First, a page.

In patients with esophageal cancer, chemotherapy with or without added pembrolizumab led to similar health-related quality of life results over 18 weeks, according to findings from the phase 3 KEYNOTE-590 study.
In patients with esophageal cancer, chemotherapy with or without added pembrolizumab (Keytruda) led to similar health-related quality of life (HRQoL) results over 18 weeks, according to findings from the phase 3 KEYNOTE-590 study (NCT03189719).1
Previously reported data presented at the European Society for Medical Oncology 2020 Virtual Congress demonstrated superior overall survival, progression-free survival, and overall response rates and a manageable safety profile with the pembrolizumab plus chemotherapy combination versus placebo plus chemotherapy for the treatment of patients with advanced esophageal cancer.2 The update to this trial that was presented at the 2021 American Society of Clinical Oncology (ASCO) Gastrointestinal Cancers Symposium aimed to determine if the experimental treatment had any adverse effects on HRQoL.
“The addition of pembrolizumab to chemotherapy maintained HRQoL measures relative to baseline and did not worsen HRQoL compared with chemotherapy alone,” explained lead investigator Wasat Mansoor, MBChB, MRCP, PhD, during an oral presentation. “These results support the use of pembrolizumab plus chemotherapy as first-line therapy for locally advanced and metastatic esophageal cancer or Siewert type 1 (esophagogastric junction) adenocarcinoma.”
For global health status/quality of life per the EORTC QLQ-C30 questionnaire, the least square mean (LSM) change from baseline to week 18 found no significant difference between arms (–0.10; 95% CI,–3.40 to –3.20; P = .9530). Further, the median time to deterioration for global health status/quality of life was similar between arms (HR, 0.86; 95% CI, 0.66-1.13; P = .2864).
Investigators did find that, by the QLQ-OES18 pain subscale, an LSM change from baseline to week 18 was better for the pembrolizumab and chemotherapy combination versus chemotherapy alone (–4.78 vs –1.85; [-2.94; 95% CI, –5.86 to –0.02]; P = .0487).
Even more, there was no significant difference found from baseline to week 18 in LSM change for both reflux (-1.19; 95% CI, –4.49 to –2.10; P = 0.4781) or dysphagia (-2.35; 95% CI, –7.78 to –3.07; P = .3945).
When asked about a concern for the lack of superior quality of life with the pembrolizumab plus chemotherapy combination, Mansoor explained, “We have to remember that these were secondary end points and some of them were exploratory in nature. Invariably, these trials will often show a deterioration in quality of life rather than superiority.”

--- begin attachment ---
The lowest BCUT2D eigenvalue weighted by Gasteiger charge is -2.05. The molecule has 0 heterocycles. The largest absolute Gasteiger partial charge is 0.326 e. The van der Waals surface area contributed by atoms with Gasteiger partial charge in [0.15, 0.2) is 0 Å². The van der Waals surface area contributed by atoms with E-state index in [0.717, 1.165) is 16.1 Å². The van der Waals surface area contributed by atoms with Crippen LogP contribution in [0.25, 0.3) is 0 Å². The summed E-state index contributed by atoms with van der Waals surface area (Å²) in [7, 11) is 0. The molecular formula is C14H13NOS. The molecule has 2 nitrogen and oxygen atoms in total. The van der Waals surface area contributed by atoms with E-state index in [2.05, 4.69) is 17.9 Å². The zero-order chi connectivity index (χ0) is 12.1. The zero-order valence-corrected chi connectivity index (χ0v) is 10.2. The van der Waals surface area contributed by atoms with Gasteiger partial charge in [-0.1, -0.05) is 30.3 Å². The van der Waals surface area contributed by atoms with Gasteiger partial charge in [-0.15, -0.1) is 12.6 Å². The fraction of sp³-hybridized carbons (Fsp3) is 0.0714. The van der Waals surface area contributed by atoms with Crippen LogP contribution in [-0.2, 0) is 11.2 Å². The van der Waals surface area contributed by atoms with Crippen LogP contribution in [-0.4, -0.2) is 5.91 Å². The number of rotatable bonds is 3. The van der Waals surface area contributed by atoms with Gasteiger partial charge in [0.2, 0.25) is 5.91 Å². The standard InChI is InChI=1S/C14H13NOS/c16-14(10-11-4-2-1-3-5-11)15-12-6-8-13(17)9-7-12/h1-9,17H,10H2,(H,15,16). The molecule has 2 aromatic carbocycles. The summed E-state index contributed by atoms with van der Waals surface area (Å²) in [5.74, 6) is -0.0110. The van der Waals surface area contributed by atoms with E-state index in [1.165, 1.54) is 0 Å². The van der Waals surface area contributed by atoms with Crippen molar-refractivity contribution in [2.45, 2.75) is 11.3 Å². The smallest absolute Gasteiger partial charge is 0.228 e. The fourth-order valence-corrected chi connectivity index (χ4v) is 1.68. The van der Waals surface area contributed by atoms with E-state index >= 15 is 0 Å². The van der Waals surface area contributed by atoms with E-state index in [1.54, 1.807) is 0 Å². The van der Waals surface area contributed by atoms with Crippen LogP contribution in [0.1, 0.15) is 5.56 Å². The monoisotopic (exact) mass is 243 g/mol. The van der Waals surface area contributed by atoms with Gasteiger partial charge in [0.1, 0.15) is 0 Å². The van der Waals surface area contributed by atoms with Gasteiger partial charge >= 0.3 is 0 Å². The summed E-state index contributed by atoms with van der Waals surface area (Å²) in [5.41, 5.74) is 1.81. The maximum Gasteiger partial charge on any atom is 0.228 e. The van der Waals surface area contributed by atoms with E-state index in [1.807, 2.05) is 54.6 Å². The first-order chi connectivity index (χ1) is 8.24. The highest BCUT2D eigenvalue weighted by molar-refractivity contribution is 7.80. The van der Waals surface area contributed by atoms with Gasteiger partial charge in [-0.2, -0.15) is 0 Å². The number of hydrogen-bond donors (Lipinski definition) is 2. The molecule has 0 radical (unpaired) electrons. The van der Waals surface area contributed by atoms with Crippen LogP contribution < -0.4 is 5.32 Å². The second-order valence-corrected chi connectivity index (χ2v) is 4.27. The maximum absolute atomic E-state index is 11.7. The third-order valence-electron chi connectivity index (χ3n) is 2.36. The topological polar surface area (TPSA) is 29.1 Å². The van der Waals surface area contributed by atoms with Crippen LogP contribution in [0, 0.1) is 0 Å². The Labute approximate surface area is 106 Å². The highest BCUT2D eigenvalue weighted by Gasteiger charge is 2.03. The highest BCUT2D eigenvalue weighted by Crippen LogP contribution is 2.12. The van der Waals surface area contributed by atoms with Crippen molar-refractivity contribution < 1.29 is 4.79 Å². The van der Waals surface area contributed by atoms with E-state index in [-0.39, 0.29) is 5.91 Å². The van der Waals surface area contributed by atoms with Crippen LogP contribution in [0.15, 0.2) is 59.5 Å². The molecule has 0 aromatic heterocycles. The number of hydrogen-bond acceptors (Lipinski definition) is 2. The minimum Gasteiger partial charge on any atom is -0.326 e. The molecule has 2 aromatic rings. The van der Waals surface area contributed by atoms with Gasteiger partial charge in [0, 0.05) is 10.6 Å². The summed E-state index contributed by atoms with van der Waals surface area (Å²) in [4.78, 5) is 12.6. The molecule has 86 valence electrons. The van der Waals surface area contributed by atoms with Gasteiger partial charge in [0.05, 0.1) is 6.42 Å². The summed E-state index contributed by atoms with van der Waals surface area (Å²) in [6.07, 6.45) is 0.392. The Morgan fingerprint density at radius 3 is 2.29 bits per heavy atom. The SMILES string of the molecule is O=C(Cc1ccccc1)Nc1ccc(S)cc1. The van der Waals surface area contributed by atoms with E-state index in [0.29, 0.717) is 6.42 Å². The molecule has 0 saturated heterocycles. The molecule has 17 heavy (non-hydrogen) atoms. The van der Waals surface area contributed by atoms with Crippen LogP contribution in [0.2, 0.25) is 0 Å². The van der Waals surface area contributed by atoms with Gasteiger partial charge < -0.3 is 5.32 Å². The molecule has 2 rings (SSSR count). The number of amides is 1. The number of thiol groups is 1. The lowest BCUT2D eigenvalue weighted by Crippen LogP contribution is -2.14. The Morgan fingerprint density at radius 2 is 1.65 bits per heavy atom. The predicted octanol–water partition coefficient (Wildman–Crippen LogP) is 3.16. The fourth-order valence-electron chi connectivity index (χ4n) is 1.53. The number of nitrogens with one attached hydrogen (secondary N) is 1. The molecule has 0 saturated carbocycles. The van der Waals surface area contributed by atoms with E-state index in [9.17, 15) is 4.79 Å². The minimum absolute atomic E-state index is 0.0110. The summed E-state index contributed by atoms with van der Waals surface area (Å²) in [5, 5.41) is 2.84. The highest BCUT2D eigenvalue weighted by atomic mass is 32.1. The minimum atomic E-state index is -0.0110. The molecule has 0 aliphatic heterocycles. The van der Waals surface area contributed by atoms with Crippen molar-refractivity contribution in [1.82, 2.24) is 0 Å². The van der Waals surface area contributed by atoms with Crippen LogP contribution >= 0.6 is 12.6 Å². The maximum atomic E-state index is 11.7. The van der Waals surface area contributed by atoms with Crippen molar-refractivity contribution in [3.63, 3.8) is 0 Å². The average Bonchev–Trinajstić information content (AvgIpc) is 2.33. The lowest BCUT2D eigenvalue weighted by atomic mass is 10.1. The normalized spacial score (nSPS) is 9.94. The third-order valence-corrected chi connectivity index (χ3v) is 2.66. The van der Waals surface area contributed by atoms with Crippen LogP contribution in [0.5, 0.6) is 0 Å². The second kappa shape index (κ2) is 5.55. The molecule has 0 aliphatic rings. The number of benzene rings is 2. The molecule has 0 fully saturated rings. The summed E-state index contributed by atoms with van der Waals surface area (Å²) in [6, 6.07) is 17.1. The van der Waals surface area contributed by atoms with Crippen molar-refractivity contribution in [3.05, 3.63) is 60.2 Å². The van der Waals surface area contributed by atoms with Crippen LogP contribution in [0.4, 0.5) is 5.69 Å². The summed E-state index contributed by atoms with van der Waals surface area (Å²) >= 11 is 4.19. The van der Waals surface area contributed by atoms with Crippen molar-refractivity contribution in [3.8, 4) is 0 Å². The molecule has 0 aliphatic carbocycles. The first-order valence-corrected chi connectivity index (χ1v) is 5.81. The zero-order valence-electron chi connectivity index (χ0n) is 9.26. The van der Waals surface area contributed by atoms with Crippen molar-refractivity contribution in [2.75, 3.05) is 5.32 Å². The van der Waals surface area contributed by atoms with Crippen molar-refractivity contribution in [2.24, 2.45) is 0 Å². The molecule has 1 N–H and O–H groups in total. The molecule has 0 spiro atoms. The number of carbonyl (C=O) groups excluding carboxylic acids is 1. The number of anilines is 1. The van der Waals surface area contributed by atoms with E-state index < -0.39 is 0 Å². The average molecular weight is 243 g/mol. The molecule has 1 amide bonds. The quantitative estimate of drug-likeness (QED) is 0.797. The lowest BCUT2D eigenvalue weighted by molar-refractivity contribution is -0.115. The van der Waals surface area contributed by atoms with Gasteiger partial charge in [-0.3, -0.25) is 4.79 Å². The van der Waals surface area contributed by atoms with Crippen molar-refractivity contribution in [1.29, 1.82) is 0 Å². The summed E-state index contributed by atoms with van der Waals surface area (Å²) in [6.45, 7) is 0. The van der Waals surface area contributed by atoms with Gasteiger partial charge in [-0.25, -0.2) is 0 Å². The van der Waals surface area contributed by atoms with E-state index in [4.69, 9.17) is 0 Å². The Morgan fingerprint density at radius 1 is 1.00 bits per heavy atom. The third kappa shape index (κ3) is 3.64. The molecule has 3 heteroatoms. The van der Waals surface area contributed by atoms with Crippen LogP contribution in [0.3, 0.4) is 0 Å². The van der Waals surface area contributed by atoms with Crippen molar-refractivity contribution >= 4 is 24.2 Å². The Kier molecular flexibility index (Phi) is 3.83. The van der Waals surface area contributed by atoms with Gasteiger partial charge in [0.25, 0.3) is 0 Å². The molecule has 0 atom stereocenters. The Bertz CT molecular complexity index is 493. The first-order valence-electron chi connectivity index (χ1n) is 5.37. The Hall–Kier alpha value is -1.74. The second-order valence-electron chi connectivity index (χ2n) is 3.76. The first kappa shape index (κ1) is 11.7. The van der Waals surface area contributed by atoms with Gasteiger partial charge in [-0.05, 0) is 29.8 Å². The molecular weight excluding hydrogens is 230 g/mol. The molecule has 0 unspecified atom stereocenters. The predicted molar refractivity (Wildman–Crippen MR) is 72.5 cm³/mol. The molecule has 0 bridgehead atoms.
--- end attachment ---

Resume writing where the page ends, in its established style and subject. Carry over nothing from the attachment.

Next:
The research team administered the EORTC QLQ-C30, EORTC QLQ-OES18, and EQ-5D-5L questionnaires electronically at baseline every 3 weeks up to week 24 and then every 9 weeks up to 1 year or the end of treatment. HRQoL was examined for all treated patients who completed the HRQoL assessments (n = 711).
The EORTC QLQ-C30 questionnaire was developed to assess quality of life for patients with cancer, while the EORTC QLQ-OES18 questionnaire is disease specific and was validated to address measures related to esophageal cancers. Lastly, the EQ-5D-5L model includes evaluations of mobility, self-care, usual activity, pain/discomfort, and anxiety/depression plus a visual analogue scale to measure the general state of health.
Time to deterioration in the EORTC QLQ-C30 and EORTC QLQ-OES18 questionnaires was measured as a decline from baseline of greater than or equal to 10. For all assessments, compliance at baseline and at week 18 was greater than or equal to 90%.
The primary end points of the research were overall survival and progression-free survival. Secondary end points included overall response rate and patient-reported outcomes.
Comparable safety profiles were seen with both treatment groups, and no new safety signals were detected. The mean time patients were on each respective therapy was 7.7 months for the pembrolizumab plus chemotherapy combination and 5.8 months for placebo plus chemotherapy.
Mansoor W, Kulkarni AS, Kato K, et al. Health-related quality of life (HRQoL) of pembrolizumab plus chemotherapy versus chemotherapy as first-line therapy in patients with advanced esophageal cancer: The phase III KEYNOTE-590 study. J Clin Oncol. 2021;39(suppl):168.
Kato K, Sun J, Shah MA, et al. Pembrolizumab plus chemotherapy versus chemotherapy as first-line therapy in patients with advanced esophageal cancer: the phase 3 KEYNOTE-590 study. Ann Oncol. 2020;31(suppl 4):LBA8_PR. doi:10.1016/annonc/annonc325